Is succesful investing down to skill or luck?

What is considered to be the best ever performing investment fund in history is one that most of us have probably never heard of. It’s not Buffet’s Berkshire Hathaway. It’s the Medallion Fund run by Renaissance Technologies.

From 1988- 2021 the fund has returned 62% per annum before fees.

It’s run not by traditional investors who look at company accounts but by some of the top mathematicians in the world who use models and algorithms to trade in financial markets. They find patterns in the data and exploit them. The average holding period for shares in the fund is two to three days and half the time the managers of the fund don’t know what shares they own.

Why can’t we access this in our SIPP you ask?

Because it has been closed to outside investors since 1993. The managers of the fund are running their own money and make so much for themselves that they don’t want to let anybody else in on their secret. Would you?

The Renaissance fund is the exception that proves the rule that you can’t beat the market consistently.

This is true Alpha or skill. The ability to make money and outperform regardless of whether the market is up or down. But it can only be achieved if the fund is relatively small and nimble- the fund is capped at $5bn. It also requires a massive amount of computing power.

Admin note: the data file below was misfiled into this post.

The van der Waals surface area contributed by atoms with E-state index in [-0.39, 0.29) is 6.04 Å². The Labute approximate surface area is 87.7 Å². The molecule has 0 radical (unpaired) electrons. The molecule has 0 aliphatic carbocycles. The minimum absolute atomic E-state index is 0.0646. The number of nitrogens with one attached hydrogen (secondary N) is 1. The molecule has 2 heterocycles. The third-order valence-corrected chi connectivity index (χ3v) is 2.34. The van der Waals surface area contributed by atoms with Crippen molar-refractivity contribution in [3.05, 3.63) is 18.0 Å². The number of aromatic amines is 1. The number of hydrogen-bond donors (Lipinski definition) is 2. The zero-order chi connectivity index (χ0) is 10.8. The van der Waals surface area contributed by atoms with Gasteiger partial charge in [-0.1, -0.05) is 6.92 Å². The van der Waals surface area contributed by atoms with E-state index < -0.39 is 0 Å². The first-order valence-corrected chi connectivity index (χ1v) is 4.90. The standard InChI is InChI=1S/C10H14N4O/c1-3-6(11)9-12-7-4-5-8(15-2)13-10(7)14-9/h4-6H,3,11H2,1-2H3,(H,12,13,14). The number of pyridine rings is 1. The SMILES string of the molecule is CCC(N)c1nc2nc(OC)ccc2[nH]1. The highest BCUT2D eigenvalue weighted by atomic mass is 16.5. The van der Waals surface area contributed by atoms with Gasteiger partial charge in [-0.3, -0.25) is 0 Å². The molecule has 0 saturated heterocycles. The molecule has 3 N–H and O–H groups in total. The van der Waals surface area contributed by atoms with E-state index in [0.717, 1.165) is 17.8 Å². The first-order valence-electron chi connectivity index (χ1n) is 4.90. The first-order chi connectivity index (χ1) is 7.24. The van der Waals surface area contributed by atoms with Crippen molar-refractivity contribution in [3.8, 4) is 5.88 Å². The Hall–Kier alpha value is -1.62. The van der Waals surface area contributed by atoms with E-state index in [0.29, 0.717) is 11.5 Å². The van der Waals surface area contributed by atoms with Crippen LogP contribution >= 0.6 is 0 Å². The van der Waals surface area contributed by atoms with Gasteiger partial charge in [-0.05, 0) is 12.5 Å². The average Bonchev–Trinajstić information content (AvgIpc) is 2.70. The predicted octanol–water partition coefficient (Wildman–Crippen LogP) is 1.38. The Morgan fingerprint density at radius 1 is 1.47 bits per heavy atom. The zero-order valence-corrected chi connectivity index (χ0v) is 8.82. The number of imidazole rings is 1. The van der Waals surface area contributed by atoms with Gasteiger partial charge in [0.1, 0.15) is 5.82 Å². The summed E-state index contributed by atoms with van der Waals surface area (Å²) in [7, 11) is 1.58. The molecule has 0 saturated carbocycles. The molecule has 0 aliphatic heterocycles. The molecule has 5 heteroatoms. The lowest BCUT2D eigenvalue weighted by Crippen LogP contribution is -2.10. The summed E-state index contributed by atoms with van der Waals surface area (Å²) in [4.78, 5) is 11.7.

Everybody else is arguably just lucky!

In a book called The Success Equation, Michael Mauboussin used statistical analysis and estimates from historical data to show where activities fall on the scale of luck or skill.

On the pure luck side, sits roulette for example. On the pure skill side, sits chess.

Football is somewhere in the middle. The ball can fall in certain way, there are injuries, unforced errors. Luck is involved.

Investing according to this study, falls closely to the luck side of the equation. There are only a small number of investors that have the skill to create returns over and above the fees that are paid. People like the managers of Renaissance. That’s why costs are so important.

And as participants get better and better at an activity (as for example technology improves and investment information is very quickly disseminated and analysed) then luck plays a much more important role in determining who wins. Over the very long term however one thing is evidently true if history is our guide – investment in equities appear to have  good returns.

So perhaps more important than luck or skill is simply patience

 

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